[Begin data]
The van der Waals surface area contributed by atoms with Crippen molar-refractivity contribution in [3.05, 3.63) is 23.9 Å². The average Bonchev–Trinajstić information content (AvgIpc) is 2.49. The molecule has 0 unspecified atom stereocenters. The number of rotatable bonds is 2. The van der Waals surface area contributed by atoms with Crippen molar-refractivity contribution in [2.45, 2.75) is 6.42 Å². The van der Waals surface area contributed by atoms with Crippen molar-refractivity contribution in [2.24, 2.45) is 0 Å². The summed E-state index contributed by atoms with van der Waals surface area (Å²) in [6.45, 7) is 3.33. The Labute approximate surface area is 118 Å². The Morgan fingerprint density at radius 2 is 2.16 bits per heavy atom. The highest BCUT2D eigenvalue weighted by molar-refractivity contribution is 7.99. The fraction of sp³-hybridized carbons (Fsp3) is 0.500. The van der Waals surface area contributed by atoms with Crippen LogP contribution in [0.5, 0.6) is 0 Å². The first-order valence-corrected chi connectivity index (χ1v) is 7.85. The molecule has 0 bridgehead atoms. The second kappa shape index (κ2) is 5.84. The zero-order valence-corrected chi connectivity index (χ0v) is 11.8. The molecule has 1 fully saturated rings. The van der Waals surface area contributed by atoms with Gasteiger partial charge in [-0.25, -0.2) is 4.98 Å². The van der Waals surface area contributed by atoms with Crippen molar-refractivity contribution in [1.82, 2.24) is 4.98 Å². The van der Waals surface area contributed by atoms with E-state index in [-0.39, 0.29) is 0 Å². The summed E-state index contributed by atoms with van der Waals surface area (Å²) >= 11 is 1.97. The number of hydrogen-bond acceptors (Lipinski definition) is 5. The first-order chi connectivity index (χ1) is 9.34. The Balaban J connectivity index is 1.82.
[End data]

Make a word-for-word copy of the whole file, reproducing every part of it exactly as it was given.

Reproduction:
The van der Waals surface area contributed by atoms with Crippen molar-refractivity contribution in [3.05, 3.63) is 23.9 Å². The average Bonchev–Trinajstić information content (AvgIpc) is 2.49. The molecule has 0 unspecified atom stereocenters. The number of rotatable bonds is 2. The van der Waals surface area contributed by atoms with Crippen molar-refractivity contribution in [2.45, 2.75) is 6.42 Å². The van der Waals surface area contributed by atoms with Crippen molar-refractivity contribution in [2.24, 2.45) is 0 Å². The summed E-state index contributed by atoms with van der Waals surface area (Å²) in [6.45, 7) is 3.33. The Labute approximate surface area is 118 Å². The Morgan fingerprint density at radius 2 is 2.16 bits per heavy atom. The highest BCUT2D eigenvalue weighted by molar-refractivity contribution is 7.99. The fraction of sp³-hybridized carbons (Fsp3) is 0.500. The van der Waals surface area contributed by atoms with Crippen LogP contribution in [0.5, 0.6) is 0 Å². The first-order valence-corrected chi connectivity index (χ1v) is 7.85. The molecule has 0 bridgehead atoms. The second kappa shape index (κ2) is 5.84. The zero-order valence-corrected chi connectivity index (χ0v) is 11.8. The molecule has 1 fully saturated rings. The van der Waals surface area contributed by atoms with Gasteiger partial charge in [-0.25, -0.2) is 4.98 Å². The van der Waals surface area contributed by atoms with Crippen molar-refractivity contribution in [1.82, 2.24) is 4.98 Å². The van der Waals surface area contributed by atoms with E-state index in [-0.39, 0.29) is 0 Å². The summed E-state index contributed by atoms with van der Waals surface area (Å²) >= 11 is 1.97. The number of hydrogen-bond acceptors (Lipinski definition) is 5. The first-order chi connectivity index (χ1) is 9.34. The Balaban J connectivity index is 1.82.